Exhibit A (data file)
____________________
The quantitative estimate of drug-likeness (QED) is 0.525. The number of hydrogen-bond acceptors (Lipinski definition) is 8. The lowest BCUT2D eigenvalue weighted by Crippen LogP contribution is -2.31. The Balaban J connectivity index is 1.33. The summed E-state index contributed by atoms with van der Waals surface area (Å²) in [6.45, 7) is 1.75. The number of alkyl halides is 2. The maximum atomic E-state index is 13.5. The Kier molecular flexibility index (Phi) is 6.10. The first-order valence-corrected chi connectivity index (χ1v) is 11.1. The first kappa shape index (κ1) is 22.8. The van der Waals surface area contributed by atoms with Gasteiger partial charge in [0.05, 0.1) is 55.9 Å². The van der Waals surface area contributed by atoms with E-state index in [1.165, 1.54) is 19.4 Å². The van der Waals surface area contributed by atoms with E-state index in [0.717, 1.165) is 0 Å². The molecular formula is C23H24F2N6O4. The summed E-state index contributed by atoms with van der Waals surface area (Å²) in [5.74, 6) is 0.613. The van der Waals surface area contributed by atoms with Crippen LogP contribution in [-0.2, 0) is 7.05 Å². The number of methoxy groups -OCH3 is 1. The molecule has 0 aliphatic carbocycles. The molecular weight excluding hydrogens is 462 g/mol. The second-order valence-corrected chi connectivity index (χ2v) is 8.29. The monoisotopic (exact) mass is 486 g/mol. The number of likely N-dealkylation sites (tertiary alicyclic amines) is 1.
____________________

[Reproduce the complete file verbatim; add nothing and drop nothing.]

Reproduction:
The quantitative estimate of drug-likeness (QED) is 0.525. The number of hydrogen-bond acceptors (Lipinski definition) is 8. The lowest BCUT2D eigenvalue weighted by Crippen LogP contribution is -2.31. The Balaban J connectivity index is 1.33. The summed E-state index contributed by atoms with van der Waals surface area (Å²) in [6.45, 7) is 1.75. The number of alkyl halides is 2. The maximum atomic E-state index is 13.5. The Kier molecular flexibility index (Phi) is 6.10. The first-order valence-corrected chi connectivity index (χ1v) is 11.1. The first kappa shape index (κ1) is 22.8. The van der Waals surface area contributed by atoms with Gasteiger partial charge in [0.05, 0.1) is 55.9 Å². The van der Waals surface area contributed by atoms with E-state index in [1.165, 1.54) is 19.4 Å². The van der Waals surface area contributed by atoms with E-state index in [0.717, 1.165) is 0 Å². The molecular formula is C23H24F2N6O4. The summed E-state index contributed by atoms with van der Waals surface area (Å²) in [5.74, 6) is 0.613. The van der Waals surface area contributed by atoms with Crippen LogP contribution in [-0.2, 0) is 7.05 Å². The number of methoxy groups -OCH3 is 1. The molecule has 0 aliphatic carbocycles. The molecular weight excluding hydrogens is 462 g/mol. The second-order valence-corrected chi connectivity index (χ2v) is 8.29. The monoisotopic (exact) mass is 486 g/mol. The number of likely N-dealkylation sites (tertiary alicyclic amines) is 1.